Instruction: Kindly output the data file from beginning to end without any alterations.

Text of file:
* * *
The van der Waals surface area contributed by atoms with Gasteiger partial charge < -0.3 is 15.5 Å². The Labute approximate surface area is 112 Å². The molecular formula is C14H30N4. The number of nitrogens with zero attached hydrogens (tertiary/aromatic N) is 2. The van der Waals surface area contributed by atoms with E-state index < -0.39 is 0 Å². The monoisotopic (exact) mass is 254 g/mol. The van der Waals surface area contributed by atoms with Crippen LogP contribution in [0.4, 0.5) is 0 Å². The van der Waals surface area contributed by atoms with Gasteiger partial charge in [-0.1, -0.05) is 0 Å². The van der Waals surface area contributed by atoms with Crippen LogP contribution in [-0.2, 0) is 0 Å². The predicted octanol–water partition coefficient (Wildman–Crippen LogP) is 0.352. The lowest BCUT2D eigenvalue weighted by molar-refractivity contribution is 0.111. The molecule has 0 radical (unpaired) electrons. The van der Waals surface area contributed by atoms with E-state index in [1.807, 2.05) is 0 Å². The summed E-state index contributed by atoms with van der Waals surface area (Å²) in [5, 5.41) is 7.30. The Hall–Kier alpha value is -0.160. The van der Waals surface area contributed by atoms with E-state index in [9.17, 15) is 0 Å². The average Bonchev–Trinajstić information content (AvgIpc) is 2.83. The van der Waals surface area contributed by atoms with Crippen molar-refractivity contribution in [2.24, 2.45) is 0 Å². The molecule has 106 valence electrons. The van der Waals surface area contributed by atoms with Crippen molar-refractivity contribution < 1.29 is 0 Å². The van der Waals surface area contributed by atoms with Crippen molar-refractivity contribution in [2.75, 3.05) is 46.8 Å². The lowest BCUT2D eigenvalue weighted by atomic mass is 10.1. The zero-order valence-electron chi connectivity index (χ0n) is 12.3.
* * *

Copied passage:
The van der Waals surface area contributed by atoms with Gasteiger partial charge < -0.3 is 15.5 Å². The Labute approximate surface area is 112 Å². The molecular formula is C14H30N4. The number of nitrogens with zero attached hydrogens (tertiary/aromatic N) is 2. The van der Waals surface area contributed by atoms with E-state index < -0.39 is 0 Å². The monoisotopic (exact) mass is 254 g/mol. The van der Waals surface area contributed by atoms with Crippen LogP contribution in [0.4, 0.5) is 0 Å². The van der Waals surface area contributed by atoms with Gasteiger partial charge in [-0.1, -0.05) is 0 Å². The van der Waals surface area contributed by atoms with Crippen LogP contribution in [-0.2, 0) is 0 Å². The predicted octanol–water partition coefficient (Wildman–Crippen LogP) is 0.352. The lowest BCUT2D eigenvalue weighted by molar-refractivity contribution is 0.111. The molecule has 0 radical (unpaired) electrons. The van der Waals surface area contributed by atoms with E-state index in [1.807, 2.05) is 0 Å². The summed E-state index contributed by atoms with van der Waals surface area (Å²) in [5, 5.41) is 7.30. The Hall–Kier alpha value is -0.160. The van der Waals surface area contributed by atoms with E-state index in [9.17, 15) is 0 Å². The average Bonchev–Trinajstić information content (AvgIpc) is 2.83. The van der Waals surface area contributed by atoms with Crippen molar-refractivity contribution in [2.24, 2.45) is 0 Å². The molecule has 106 valence electrons. The van der Waals surface area contributed by atoms with Crippen molar-refractivity contribution < 1.29 is 0 Å². The van der Waals surface area contributed by atoms with Crippen molar-refractivity contribution in [2.75, 3.05) is 46.8 Å². The lowest BCUT2D eigenvalue weighted by atomic mass is 10.1. The zero-order valence-electron chi connectivity index (χ0n) is 12.3.